Rupert Murdoch, the CEO of News Corp, cast an acquisitive eye on every public dollar spent on education when he announced the beginning of his education technology brand Amplify. At this point, Amplify produces hardware and software for the K-12 market, but Murdoch expects to expand his holdings.

“When it comes to K- 12 education,” he wrote, “we see a $500 billion sector in the U.S. alone that is waiting desperately to be transformed by big breakthroughs that extend the reach of great teaching.”

While we subject our offspring to endless measurement, what is really being tested? It’s our values as parents—the kind of kids we want to raise and the kind of society we want to have. The testing obsession is damaging our children. But our society is locked into a testing arms race.

The parents who have the most time, energy, and resources are afraid to stop playing the testing game for fear their children will be left behind. The schools that serve the children with the fewest resources are even more determined to push them toward standardized test performances that can somehow make up for everything else they lack.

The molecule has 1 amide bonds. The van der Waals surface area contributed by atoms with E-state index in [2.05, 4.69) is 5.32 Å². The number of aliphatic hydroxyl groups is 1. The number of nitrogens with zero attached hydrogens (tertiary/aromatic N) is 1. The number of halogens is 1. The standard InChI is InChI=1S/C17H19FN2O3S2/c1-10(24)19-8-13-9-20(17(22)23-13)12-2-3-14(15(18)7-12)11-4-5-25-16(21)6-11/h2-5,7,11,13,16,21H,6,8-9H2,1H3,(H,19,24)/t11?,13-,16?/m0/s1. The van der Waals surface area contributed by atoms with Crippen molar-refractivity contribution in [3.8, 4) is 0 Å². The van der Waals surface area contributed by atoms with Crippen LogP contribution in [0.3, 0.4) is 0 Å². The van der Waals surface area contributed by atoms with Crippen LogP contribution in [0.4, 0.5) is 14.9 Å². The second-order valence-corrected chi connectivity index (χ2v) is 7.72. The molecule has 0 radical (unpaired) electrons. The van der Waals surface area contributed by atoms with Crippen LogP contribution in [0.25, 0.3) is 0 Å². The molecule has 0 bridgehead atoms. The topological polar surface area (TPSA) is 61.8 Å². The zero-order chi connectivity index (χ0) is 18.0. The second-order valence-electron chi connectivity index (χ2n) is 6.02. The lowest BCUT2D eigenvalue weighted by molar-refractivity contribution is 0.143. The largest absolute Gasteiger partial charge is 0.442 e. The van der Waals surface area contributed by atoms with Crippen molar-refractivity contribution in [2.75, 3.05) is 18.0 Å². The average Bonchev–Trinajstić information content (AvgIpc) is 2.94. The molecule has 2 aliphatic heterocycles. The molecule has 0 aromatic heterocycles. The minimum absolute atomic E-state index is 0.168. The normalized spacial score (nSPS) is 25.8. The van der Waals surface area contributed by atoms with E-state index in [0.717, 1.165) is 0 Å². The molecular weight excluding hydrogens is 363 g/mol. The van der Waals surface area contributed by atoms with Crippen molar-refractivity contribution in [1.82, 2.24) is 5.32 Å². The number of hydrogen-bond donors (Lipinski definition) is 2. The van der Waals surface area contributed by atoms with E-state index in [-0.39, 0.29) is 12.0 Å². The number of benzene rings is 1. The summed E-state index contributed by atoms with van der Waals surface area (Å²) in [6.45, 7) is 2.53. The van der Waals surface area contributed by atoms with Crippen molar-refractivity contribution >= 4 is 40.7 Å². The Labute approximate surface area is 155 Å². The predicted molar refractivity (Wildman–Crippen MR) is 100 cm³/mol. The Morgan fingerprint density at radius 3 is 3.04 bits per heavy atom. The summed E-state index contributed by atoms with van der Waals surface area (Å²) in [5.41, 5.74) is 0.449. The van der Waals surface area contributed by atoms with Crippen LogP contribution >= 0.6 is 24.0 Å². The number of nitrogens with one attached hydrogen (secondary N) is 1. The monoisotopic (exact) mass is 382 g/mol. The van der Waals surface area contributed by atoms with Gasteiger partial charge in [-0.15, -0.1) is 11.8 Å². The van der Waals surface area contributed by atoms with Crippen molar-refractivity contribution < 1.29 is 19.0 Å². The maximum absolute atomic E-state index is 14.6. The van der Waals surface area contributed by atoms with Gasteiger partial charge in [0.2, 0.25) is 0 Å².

Some parents will decide not to subject their kids to any more tests. Some will find ways to make the testing experience better. Some, I hope, will be inspired to work toward a collective solution. Whatever you choose, as parents we can—we must—transform our families’ relationships to these tests.

How do we keep our own parental anxieties in check to build corresponding resilience and calm in our children?

How do we let our children be who they are while also motivating them to be the best they can be?

How do we build a world where every child is challenged to achieve her own personal best?

The answer is not multiple choice.



27 replies
  1. Mark Kenski
    Mark Kenski says:

    An ounce of sulfur is pretty much an ounce of sulfur. It you have a factory that produces packages each containing an ounce of sulfur, then tests of the purity, volume, etc of those packages are what you want, no doubt. This is the scientific, the factory, the Gates, approach to education. And I will give Bill Gates credit for taking the model seriously, and driving it forward efficiently to the crisis that is inevitable when this model is applied to education.